Derbyshire firefighters’ emergency medic role ‘no sticking plaster solution’

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A senior member of the Fire Brigades Union (FBU) in Derbyshire has said the extension of a pilot programme which sees firefighters respond to life-threatening medical emergencies should not be a “sticking plaster” for the region’s under-pressure ambulance service.

Derbyshire Fire and Rescue Service (DFRS) joined a UK-wide pilot scheme in May 2015 which has seen retained firefighters respond to 1,356 medical emergencies in the role of Emergency First Responders (EFR), providing lifesaving care to patients suffering cardiac arrest and other serious conditions.

The trial, in partnership with East Midlands Ambulance Service (EMAS), is now being extended to include wholetime firefighters for the first time, with Ilkeston and Long Eaton stations the first to adopt the new role. Firefighters at Buxton, Dronfield, Matlock and Staveley are set to join following the completion of training this month.

Chris Tapp, Derbyshire FBU Brigade Secretary, said firefighters’ primary duty remained fire and rescue, and that any cuts to this service could not be allowed to fund problems within EMAS.

“It is clear that EMAS are struggling and do not have the resources to cope with demand - this goes all across the NHS. So it is imperative that central government recognise this issue and begin to deal with it by properly resourcing the NHS and associated ambulance trusts,” he said.

“If the fire service is going to engage with this work and take on extra responsibilities then this must be recognised in the wages of firefighters. What also needs to be in place is the correct training, protection and equipment.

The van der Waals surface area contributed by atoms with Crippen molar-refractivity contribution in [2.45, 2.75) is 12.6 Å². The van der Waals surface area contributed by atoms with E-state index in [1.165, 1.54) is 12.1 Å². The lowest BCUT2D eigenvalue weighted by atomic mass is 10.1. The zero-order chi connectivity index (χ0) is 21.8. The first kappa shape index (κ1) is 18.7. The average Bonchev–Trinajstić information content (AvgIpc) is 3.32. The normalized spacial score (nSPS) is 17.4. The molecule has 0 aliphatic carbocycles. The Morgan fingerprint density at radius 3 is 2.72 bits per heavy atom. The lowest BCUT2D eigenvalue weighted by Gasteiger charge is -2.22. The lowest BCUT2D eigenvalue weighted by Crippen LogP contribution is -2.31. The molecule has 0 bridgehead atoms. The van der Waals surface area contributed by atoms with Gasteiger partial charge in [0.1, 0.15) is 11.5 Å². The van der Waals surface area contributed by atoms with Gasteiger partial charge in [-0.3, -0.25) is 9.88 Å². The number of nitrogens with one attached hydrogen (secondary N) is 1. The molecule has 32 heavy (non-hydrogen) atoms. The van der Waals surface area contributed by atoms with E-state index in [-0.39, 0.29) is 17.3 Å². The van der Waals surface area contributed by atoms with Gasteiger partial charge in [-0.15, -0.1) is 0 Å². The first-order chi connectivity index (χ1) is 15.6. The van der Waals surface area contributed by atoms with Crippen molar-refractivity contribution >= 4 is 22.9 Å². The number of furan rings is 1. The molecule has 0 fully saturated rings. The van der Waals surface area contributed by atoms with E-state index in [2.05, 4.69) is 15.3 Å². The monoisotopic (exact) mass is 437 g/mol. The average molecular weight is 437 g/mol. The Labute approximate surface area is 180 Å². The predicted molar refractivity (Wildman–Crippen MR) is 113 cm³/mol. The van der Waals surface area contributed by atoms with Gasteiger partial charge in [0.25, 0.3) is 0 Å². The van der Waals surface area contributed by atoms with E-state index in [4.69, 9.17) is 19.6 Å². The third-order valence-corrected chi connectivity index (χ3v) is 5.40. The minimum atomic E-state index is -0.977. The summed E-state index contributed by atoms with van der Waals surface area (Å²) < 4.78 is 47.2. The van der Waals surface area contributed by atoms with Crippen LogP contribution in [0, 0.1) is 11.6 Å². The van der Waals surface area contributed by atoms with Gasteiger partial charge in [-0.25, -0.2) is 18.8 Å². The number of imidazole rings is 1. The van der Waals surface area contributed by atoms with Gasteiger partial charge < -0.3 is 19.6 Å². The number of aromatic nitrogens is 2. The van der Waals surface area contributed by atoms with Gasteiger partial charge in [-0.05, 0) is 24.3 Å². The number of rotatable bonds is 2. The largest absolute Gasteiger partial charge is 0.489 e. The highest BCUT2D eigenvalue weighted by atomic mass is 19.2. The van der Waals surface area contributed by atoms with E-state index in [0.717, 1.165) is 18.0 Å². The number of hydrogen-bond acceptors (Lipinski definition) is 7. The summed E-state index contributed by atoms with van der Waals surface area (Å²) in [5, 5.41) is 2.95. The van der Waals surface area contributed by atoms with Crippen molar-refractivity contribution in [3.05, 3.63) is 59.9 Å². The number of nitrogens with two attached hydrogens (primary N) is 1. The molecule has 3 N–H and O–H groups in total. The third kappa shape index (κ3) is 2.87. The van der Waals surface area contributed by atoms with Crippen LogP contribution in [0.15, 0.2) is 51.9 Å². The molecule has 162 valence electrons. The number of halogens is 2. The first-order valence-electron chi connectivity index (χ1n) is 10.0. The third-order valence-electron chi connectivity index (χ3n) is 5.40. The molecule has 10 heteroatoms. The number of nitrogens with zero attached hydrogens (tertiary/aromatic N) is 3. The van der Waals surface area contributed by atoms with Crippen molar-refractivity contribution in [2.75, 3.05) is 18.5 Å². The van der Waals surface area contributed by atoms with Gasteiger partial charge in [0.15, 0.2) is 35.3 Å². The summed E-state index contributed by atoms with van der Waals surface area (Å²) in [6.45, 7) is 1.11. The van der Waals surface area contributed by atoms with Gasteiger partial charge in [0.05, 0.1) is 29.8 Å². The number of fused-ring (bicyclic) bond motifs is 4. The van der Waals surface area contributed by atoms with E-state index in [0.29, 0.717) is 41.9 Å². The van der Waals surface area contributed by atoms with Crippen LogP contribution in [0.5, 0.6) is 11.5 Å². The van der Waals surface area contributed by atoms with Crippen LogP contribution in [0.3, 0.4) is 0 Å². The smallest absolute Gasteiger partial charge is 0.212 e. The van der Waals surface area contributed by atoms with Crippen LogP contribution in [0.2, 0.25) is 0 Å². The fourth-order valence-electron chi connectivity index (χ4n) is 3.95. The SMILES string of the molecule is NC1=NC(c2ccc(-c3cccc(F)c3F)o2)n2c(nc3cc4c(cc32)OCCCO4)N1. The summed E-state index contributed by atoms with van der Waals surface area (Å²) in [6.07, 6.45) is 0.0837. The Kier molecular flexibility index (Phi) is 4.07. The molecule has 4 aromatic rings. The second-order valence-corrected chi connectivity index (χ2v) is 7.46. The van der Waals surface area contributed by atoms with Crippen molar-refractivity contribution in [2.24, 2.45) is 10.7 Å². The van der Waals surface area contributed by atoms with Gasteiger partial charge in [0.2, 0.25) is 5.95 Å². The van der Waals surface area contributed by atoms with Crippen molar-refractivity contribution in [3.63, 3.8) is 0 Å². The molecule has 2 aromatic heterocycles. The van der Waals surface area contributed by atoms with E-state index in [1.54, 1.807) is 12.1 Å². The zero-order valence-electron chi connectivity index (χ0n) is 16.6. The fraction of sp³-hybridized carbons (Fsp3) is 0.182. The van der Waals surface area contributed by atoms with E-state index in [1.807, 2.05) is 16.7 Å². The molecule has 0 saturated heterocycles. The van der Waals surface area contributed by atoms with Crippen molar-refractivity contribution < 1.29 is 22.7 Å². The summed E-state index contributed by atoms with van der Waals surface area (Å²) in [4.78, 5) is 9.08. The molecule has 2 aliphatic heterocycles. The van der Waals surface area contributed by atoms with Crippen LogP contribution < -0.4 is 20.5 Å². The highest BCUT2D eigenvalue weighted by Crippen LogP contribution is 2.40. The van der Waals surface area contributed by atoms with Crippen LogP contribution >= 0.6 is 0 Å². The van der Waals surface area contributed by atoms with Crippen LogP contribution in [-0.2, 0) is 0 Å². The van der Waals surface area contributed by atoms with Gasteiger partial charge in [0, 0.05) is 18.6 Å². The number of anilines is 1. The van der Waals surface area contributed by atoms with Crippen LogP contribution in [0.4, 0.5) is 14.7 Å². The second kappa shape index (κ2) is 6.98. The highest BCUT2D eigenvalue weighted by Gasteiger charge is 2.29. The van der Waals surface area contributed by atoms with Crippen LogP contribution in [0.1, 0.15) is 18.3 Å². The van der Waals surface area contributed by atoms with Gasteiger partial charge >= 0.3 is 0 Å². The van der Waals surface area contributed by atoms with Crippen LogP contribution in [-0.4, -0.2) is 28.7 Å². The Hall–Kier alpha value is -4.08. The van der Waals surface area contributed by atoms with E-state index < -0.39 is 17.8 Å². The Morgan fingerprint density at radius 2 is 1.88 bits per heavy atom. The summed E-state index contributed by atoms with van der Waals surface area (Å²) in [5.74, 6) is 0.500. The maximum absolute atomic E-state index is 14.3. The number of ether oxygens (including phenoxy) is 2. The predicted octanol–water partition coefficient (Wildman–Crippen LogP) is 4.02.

“Our primary duty to the public of Derbyshire is for fire and rescue and this is what the taxpayers of the country expect their taxes to be spent on. We cannot see cuts to the fire service to fund the problems contained within EMAS.

“If its work that the fire service and FBU agree that we should do then it needs correctly resourcing at all levels and adequate models need to be developed to provide the best service. We cannot be an EMAS sticking plaster.”

EFR firefighters are mobilised at the same time as ambulance crews, and are able to provide a rapid response to people in life-threatening emergencies such as a cardiac arrest, chest pains and unconsciousness.

DFRS area manager Bob Curry said: “While our colleagues in the ambulance service have seen an approximate six per cent year-on-year rise in demand for their services, through proactive prevention activity and education, the fire and rescue service has seen a 50 per cent drop in calls for an emergency response.

“By building on the existing skills our firefighters are already equipped with allowing them to respond to a diverse range of emergency incidents, we were able to create a dedicated and effective team of EFRs, who are already making a difference supporting the work of EMAS.”

Peter Ripley, EMAS Associate director of operations, added: “Having someone there who can provide basic life support, including defibrillation and CPR, within minutes of the collapse happening, will improve the patient’s chance of survival.”